## anonymous 5 years ago A) find the intervals on which f is increasing or decreasing. B) find the local maximum and minimum values of f C) Find the intervals of concavity and the inflection points. Where....

1. anonymous

$f(x)= \sin (x)+\cos (x), 0\le x \le2\pi$

2. anonymous

i guess what i really need help with is the critical points in the first derivative text and in the second derivative test.

3. anonymous

$f'(x) = \cos(x) - \sin(x) = Rcos(x + \alpha)$ for some alpha. Expanding: cos(x) - sin(x) = Rcos(a)cos(x) - Rsin(a)(sin(x) => R cos(a) = R sin (a) = 1 => tan a = 1 => a = pi/4. R^2(sin^2(a) + cos^2(a)) = 2 => R = sqrt(2) Gogogogogog

4. anonymous

hmm thanks i'm pretty sure i need to approach that differently

5. anonymous

You think I'm wrong?

6. anonymous

f'(x) = 0 iff cos(x-pi/4) = 0 iff x-pi/4 = pi/2 , 3pi/2 iff x = 3pi/4, 7pi/4 You have your critical values

7. anonymous

the alpha and r is was confused me. i've never had to use that in calculus sorry. didnt mean to like offend or anything

8. anonymous

Well, my method gets you the critical values of d/dx f(x). And your method doesn't exist.

9. nowhereman

10. anonymous

Just realised I should take off pi/4 - sorry, I'm getting old. It was a copying error, rather than a mathematical one (because I don't make them). Critical values are pi/4, 5pi/4 Oh, and on the subject of your precious leibniz : http://imgs.xkcd.com/comics/newton_and_leibniz.png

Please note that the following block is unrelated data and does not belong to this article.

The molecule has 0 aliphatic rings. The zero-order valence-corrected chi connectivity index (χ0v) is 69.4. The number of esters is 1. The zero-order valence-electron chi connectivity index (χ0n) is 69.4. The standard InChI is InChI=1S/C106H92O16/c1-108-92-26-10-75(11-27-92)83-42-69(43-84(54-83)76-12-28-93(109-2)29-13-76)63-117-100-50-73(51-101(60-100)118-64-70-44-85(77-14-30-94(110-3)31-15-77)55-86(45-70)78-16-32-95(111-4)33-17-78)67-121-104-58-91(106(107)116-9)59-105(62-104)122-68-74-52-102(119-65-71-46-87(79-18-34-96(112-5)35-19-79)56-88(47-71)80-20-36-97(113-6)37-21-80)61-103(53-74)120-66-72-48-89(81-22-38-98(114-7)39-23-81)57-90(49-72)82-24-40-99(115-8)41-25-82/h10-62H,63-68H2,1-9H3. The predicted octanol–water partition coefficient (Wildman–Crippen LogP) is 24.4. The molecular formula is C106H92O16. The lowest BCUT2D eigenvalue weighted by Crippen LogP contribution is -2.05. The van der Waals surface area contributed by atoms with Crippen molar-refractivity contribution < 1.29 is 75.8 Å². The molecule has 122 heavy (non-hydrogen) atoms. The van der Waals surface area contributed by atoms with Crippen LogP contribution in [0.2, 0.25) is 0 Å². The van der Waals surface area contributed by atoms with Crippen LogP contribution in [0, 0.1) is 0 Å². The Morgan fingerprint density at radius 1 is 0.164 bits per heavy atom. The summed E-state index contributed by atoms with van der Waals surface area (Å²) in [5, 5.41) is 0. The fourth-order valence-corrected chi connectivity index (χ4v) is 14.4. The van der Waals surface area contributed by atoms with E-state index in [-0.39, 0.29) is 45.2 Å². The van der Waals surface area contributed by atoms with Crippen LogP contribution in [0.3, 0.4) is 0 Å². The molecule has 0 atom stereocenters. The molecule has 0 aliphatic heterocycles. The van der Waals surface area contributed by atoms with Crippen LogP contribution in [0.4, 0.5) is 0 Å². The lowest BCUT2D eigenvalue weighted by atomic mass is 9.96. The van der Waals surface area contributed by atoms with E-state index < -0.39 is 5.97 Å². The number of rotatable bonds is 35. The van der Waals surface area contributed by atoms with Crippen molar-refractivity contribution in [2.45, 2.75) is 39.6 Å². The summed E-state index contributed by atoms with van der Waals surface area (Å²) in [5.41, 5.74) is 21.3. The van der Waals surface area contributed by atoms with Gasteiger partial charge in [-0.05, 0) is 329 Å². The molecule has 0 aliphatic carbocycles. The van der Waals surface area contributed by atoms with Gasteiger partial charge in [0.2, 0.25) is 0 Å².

11. anonymous

ha that was funny. i still dont understand where the R or alpha come from. i'm sorry i havent had trig in a really long time so these trig equations always throw me off

12. anonymous

In general, you can rewrite m * cos(x) + n sin(x) as R cos (x ± a) (or R sin (x ± a) because of how they expand. if you work out R and, more importantly for this problem, a, you can use it to work out the minimum/maximum/critical etc values. It's done because it's easier to work with an equation with once trig function than 2:

13. anonymous

There is probably some other way to do this, but I can't think of it right now, so it's probably not too good.

14. anonymous

You could use the same method on the original equation (not the derivative) - if you are good at sketching, it's quicker.